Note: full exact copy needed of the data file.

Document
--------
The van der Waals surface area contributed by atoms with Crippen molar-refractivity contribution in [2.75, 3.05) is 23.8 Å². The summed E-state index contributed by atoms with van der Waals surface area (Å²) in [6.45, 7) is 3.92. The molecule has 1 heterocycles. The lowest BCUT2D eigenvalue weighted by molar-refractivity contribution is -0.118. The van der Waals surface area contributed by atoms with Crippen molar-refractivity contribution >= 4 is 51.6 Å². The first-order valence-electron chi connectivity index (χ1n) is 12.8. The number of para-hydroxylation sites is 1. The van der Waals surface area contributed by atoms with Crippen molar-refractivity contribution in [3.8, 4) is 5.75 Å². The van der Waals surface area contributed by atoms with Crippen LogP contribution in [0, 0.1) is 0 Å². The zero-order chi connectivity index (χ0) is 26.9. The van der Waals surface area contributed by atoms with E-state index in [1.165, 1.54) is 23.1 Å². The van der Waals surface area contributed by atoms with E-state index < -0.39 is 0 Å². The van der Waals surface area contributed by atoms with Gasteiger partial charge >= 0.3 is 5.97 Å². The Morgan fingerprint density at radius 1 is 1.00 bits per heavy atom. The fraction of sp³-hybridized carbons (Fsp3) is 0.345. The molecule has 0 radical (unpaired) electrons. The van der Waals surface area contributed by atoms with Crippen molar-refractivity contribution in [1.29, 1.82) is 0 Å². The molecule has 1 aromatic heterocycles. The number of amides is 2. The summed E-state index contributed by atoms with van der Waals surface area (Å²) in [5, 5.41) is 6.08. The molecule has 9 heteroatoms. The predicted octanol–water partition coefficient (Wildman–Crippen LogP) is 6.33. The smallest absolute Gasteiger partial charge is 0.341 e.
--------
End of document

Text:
The van der Waals surface area contributed by atoms with Crippen molar-refractivity contribution in [2.75, 3.05) is 23.8 Å². The summed E-state index contributed by atoms with van der Waals surface area (Å²) in [6.45, 7) is 3.92. The molecule has 1 heterocycles. The lowest BCUT2D eigenvalue weighted by molar-refractivity contribution is -0.118. The van der Waals surface area contributed by atoms with Crippen molar-refractivity contribution >= 4 is 51.6 Å². The first-order valence-electron chi connectivity index (χ1n) is 12.8. The number of para-hydroxylation sites is 1. The van der Waals surface area contributed by atoms with Crippen molar-refractivity contribution in [3.8, 4) is 5.75 Å². The van der Waals surface area contributed by atoms with Crippen LogP contribution in [0, 0.1) is 0 Å². The zero-order chi connectivity index (χ0) is 26.9. The van der Waals surface area contributed by atoms with E-state index in [1.165, 1.54) is 23.1 Å². The van der Waals surface area contributed by atoms with E-state index < -0.39 is 0 Å². The van der Waals surface area contributed by atoms with Gasteiger partial charge >= 0.3 is 5.97 Å². The Morgan fingerprint density at radius 1 is 1.00 bits per heavy atom. The fraction of sp³-hybridized carbons (Fsp3) is 0.345. The molecule has 0 radical (unpaired) electrons. The van der Waals surface area contributed by atoms with Crippen molar-refractivity contribution in [1.29, 1.82) is 0 Å². The molecule has 1 aromatic heterocycles. The number of amides is 2. The summed E-state index contributed by atoms with van der Waals surface area (Å²) in [5, 5.41) is 6.08. The molecule has 9 heteroatoms. The predicted octanol–water partition coefficient (Wildman–Crippen LogP) is 6.33. The smallest absolute Gasteiger partial charge is 0.341 e.